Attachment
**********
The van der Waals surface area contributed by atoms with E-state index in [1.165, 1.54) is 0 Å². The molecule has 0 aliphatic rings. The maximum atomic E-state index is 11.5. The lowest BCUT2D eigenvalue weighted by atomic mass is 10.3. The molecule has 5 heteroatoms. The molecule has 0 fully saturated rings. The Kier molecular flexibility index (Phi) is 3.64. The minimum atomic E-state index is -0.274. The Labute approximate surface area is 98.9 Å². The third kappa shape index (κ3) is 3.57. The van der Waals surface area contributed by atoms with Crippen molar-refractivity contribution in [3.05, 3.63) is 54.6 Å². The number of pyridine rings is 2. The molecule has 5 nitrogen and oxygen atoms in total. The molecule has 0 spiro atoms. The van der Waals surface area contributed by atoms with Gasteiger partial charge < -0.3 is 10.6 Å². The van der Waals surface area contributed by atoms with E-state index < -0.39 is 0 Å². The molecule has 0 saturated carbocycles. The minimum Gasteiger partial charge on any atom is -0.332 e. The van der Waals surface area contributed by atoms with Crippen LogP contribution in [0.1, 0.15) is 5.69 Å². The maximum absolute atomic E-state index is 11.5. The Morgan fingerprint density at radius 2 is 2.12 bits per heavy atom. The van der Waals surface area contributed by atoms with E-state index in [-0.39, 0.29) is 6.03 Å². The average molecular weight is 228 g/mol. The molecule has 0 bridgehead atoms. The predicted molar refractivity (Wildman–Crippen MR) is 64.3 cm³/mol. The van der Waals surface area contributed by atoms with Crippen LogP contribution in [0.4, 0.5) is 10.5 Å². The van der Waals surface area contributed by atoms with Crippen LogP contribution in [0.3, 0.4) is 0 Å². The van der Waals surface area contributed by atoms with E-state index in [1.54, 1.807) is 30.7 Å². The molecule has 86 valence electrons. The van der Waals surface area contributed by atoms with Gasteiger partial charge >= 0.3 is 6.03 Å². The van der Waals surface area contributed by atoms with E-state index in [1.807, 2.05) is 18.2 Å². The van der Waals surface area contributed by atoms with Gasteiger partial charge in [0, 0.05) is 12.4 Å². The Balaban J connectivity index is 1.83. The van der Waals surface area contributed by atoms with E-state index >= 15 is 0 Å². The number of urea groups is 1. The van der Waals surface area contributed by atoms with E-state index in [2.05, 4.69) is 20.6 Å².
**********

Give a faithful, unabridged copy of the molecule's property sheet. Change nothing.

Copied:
The van der Waals surface area contributed by atoms with E-state index in [1.165, 1.54) is 0 Å². The molecule has 0 aliphatic rings. The maximum atomic E-state index is 11.5. The lowest BCUT2D eigenvalue weighted by atomic mass is 10.3. The molecule has 5 heteroatoms. The molecule has 0 fully saturated rings. The Kier molecular flexibility index (Phi) is 3.64. The minimum atomic E-state index is -0.274. The Labute approximate surface area is 98.9 Å². The third kappa shape index (κ3) is 3.57. The van der Waals surface area contributed by atoms with Crippen molar-refractivity contribution in [3.05, 3.63) is 54.6 Å². The number of pyridine rings is 2. The molecule has 5 nitrogen and oxygen atoms in total. The molecule has 0 spiro atoms. The van der Waals surface area contributed by atoms with Gasteiger partial charge < -0.3 is 10.6 Å². The van der Waals surface area contributed by atoms with E-state index < -0.39 is 0 Å². The molecule has 0 saturated carbocycles. The minimum Gasteiger partial charge on any atom is -0.332 e. The van der Waals surface area contributed by atoms with Crippen LogP contribution in [0.1, 0.15) is 5.69 Å². The maximum absolute atomic E-state index is 11.5. The Morgan fingerprint density at radius 2 is 2.12 bits per heavy atom. The van der Waals surface area contributed by atoms with E-state index in [-0.39, 0.29) is 6.03 Å². The average molecular weight is 228 g/mol. The molecule has 0 bridgehead atoms. The predicted molar refractivity (Wildman–Crippen MR) is 64.3 cm³/mol. The van der Waals surface area contributed by atoms with Crippen LogP contribution in [0.4, 0.5) is 10.5 Å². The van der Waals surface area contributed by atoms with Crippen LogP contribution in [0.3, 0.4) is 0 Å². The van der Waals surface area contributed by atoms with E-state index in [1.54, 1.807) is 30.7 Å². The molecule has 86 valence electrons. The van der Waals surface area contributed by atoms with Gasteiger partial charge >= 0.3 is 6.03 Å². The van der Waals surface area contributed by atoms with E-state index in [1.807, 2.05) is 18.2 Å². The van der Waals surface area contributed by atoms with Gasteiger partial charge in [0, 0.05) is 12.4 Å². The Balaban J connectivity index is 1.83. The van der Waals surface area contributed by atoms with E-state index >= 15 is 0 Å². The number of urea groups is 1. The van der Waals surface area contributed by atoms with E-state index in [2.05, 4.69) is 20.6 Å².